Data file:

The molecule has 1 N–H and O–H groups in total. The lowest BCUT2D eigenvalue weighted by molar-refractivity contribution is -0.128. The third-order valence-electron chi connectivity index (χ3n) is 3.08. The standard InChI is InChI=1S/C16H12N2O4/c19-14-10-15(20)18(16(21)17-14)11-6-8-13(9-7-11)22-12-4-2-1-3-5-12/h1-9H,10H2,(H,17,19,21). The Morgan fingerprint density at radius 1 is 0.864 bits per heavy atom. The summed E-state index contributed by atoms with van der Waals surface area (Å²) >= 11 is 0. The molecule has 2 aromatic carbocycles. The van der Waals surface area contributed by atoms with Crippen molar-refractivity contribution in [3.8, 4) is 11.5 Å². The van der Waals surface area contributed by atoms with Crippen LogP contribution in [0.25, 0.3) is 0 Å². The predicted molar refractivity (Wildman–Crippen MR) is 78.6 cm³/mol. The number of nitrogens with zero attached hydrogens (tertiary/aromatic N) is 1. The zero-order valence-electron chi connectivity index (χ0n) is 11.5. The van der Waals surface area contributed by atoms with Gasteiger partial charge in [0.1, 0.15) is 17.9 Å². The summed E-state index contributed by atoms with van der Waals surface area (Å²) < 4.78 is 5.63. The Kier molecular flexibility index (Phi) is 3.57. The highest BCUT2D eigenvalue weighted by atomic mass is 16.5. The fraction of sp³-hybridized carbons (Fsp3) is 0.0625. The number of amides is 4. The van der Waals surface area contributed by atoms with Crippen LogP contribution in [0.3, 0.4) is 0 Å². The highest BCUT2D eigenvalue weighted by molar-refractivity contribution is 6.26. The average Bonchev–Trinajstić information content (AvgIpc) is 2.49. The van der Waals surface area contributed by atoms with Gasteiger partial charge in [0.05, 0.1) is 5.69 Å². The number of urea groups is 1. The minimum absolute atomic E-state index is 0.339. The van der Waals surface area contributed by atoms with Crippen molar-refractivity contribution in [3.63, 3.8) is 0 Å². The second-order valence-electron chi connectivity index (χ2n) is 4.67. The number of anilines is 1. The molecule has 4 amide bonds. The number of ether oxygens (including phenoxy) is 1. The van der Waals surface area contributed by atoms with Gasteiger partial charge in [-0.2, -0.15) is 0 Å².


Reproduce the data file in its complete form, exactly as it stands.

The molecule has 1 N–H and O–H groups in total. The lowest BCUT2D eigenvalue weighted by molar-refractivity contribution is -0.128. The third-order valence-electron chi connectivity index (χ3n) is 3.08. The standard InChI is InChI=1S/C16H12N2O4/c19-14-10-15(20)18(16(21)17-14)11-6-8-13(9-7-11)22-12-4-2-1-3-5-12/h1-9H,10H2,(H,17,19,21). The Morgan fingerprint density at radius 1 is 0.864 bits per heavy atom. The summed E-state index contributed by atoms with van der Waals surface area (Å²) >= 11 is 0. The molecule has 2 aromatic carbocycles. The van der Waals surface area contributed by atoms with Crippen molar-refractivity contribution in [3.8, 4) is 11.5 Å². The van der Waals surface area contributed by atoms with Crippen LogP contribution in [0.25, 0.3) is 0 Å². The predicted molar refractivity (Wildman–Crippen MR) is 78.6 cm³/mol. The number of nitrogens with zero attached hydrogens (tertiary/aromatic N) is 1. The zero-order valence-electron chi connectivity index (χ0n) is 11.5. The van der Waals surface area contributed by atoms with Gasteiger partial charge in [0.1, 0.15) is 17.9 Å². The summed E-state index contributed by atoms with van der Waals surface area (Å²) < 4.78 is 5.63. The Kier molecular flexibility index (Phi) is 3.57. The highest BCUT2D eigenvalue weighted by atomic mass is 16.5. The fraction of sp³-hybridized carbons (Fsp3) is 0.0625. The number of amides is 4. The van der Waals surface area contributed by atoms with Crippen LogP contribution in [0.3, 0.4) is 0 Å². The highest BCUT2D eigenvalue weighted by molar-refractivity contribution is 6.26. The average Bonchev–Trinajstić information content (AvgIpc) is 2.49. The van der Waals surface area contributed by atoms with Gasteiger partial charge in [0.05, 0.1) is 5.69 Å². The number of urea groups is 1. The minimum absolute atomic E-state index is 0.339. The van der Waals surface area contributed by atoms with Crippen molar-refractivity contribution in [3.63, 3.8) is 0 Å². The second-order valence-electron chi connectivity index (χ2n) is 4.67. The number of anilines is 1. The molecule has 4 amide bonds. The number of ether oxygens (including phenoxy) is 1. The van der Waals surface area contributed by atoms with Gasteiger partial charge in [-0.2, -0.15) is 0 Å².